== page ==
Everything is harvested by hand. We learned it takes 3 draft horses to pull the potato harvester, with a person or two behind to pick up the potatoes. Mary Ellen raved about their Yukon Golds.

Besides their rapidly expanding vegetable business, the Strauss family also raises hogs, Siberian Husky pups and makes hand-made wooden patio furniture.

Following this field trip, I was hoping to squeeze in a discussion about supporting local food economies and sustainable farming methods, but it didn’t happen. Next time!

Locavoracious 2

Aunty Oxidant makes Firecracker Salad at the Moving Planet MN350 event at the State Capitol, St Paul, 09-24-11

Saturday was an incredibly beautiful day to be outside, talking to people about sustainable agriculture and buying local, and handing out samples of fresh raw salad made from vegetables I had just bought at the farmers’ market that morning.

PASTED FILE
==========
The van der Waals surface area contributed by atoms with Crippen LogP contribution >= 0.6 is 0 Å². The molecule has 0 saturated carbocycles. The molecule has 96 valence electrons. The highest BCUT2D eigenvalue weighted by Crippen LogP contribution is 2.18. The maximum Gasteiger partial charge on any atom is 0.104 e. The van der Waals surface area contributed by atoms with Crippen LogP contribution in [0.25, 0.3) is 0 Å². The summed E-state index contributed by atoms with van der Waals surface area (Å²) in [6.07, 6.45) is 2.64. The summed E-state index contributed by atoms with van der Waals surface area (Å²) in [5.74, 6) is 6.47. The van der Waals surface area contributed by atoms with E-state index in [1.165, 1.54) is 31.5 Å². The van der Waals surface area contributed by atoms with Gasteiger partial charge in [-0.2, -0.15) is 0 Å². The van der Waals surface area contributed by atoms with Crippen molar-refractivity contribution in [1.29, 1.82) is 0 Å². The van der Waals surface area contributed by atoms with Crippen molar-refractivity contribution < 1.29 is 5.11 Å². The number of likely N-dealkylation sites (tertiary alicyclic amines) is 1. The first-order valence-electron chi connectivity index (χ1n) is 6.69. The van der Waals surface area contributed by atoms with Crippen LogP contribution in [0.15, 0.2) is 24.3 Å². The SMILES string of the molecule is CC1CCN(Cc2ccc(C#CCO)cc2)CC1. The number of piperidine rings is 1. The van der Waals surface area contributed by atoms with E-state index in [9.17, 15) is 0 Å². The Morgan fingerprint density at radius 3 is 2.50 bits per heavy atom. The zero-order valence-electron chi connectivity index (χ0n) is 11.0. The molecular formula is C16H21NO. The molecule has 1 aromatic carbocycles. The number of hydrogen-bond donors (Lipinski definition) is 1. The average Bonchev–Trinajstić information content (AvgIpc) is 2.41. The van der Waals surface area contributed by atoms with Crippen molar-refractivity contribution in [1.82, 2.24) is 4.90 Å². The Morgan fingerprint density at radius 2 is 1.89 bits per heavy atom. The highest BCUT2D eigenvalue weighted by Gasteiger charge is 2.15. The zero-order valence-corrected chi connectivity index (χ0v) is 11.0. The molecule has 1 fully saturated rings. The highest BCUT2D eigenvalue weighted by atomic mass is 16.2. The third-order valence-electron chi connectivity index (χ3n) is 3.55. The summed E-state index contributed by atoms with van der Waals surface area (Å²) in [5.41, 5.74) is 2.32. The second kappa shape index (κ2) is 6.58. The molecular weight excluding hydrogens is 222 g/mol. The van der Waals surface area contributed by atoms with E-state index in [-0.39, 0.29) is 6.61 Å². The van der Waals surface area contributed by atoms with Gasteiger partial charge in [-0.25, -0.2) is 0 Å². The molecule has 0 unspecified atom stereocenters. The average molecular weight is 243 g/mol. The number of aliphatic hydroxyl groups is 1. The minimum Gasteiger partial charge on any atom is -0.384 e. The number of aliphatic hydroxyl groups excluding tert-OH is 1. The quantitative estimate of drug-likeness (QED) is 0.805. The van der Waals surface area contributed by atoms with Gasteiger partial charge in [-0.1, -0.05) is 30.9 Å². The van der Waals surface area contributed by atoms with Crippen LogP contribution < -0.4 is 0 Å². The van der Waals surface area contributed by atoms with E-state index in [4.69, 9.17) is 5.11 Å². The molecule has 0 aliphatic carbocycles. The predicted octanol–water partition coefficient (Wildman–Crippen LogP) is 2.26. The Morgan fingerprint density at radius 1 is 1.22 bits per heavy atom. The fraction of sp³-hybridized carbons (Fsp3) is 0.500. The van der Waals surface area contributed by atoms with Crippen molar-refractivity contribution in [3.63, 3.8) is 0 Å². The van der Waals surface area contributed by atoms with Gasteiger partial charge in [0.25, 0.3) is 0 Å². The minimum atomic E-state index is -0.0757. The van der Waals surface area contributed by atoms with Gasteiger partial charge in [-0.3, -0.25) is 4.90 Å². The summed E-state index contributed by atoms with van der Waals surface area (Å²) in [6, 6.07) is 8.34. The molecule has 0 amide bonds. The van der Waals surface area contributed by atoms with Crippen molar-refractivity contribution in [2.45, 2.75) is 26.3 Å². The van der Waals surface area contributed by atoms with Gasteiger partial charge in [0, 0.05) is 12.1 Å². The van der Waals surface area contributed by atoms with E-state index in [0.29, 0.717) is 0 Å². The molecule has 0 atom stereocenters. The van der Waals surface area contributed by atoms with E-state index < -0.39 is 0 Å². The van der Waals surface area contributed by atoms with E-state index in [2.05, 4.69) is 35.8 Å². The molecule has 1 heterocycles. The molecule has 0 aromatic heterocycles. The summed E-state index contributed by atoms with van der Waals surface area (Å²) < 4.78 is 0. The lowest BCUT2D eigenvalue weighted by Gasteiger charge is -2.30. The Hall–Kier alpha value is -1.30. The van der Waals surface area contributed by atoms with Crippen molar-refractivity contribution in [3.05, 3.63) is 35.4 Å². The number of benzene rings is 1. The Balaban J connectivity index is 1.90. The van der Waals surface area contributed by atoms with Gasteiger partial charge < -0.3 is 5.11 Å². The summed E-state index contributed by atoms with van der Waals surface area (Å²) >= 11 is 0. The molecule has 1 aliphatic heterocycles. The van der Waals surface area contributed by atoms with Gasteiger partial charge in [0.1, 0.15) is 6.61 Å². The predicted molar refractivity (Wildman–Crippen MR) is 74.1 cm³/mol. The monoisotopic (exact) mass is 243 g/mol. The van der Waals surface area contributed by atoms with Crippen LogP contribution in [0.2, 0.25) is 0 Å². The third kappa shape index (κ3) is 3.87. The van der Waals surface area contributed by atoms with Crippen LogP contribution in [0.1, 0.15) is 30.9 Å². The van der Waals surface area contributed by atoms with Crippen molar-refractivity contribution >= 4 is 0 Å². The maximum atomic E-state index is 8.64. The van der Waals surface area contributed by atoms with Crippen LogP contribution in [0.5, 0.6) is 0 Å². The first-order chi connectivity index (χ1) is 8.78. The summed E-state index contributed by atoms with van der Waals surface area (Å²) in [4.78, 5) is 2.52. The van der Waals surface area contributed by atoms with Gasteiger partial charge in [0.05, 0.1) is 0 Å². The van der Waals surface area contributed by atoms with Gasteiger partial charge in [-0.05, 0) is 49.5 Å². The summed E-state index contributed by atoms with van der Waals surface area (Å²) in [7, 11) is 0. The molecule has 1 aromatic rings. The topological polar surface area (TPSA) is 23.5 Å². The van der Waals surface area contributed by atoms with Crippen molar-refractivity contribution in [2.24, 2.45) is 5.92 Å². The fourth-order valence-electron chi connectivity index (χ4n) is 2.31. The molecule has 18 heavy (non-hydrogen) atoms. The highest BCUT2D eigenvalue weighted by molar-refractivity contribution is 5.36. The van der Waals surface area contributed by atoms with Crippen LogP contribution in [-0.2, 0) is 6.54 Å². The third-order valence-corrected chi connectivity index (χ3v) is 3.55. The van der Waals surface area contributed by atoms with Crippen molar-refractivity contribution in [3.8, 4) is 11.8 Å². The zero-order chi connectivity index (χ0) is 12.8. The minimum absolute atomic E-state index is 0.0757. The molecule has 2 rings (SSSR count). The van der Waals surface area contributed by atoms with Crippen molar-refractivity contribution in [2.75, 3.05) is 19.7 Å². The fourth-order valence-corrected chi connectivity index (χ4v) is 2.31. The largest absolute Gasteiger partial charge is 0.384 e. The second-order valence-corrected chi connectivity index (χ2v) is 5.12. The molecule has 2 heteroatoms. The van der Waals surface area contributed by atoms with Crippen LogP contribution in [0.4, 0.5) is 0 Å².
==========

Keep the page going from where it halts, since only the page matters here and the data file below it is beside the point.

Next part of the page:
I was exhibiting at the Moving Planet MN350 event in St Paul, one of thousands held simultaneously around the globe to advocate for progressive climate- change policies and actions.

[Guess What? I made it into the Twin Cities Daily Planet article about this event! Mainly a decent photo of me and the salad.]

 I chopped and chatted all afternoon. People snarfed up Firecracker Slaw (see recipe), made with all raw veggies, harvested the day before. This gorgeous salad is sweet & spicy, earthy and crunchy, and features carrots, beets, apples and red onions doused in a smoky chipotle vinaigrette. I also added kohlrabi and cabbage, which stretched it out and added even more crunch.

Kohlrabi puppets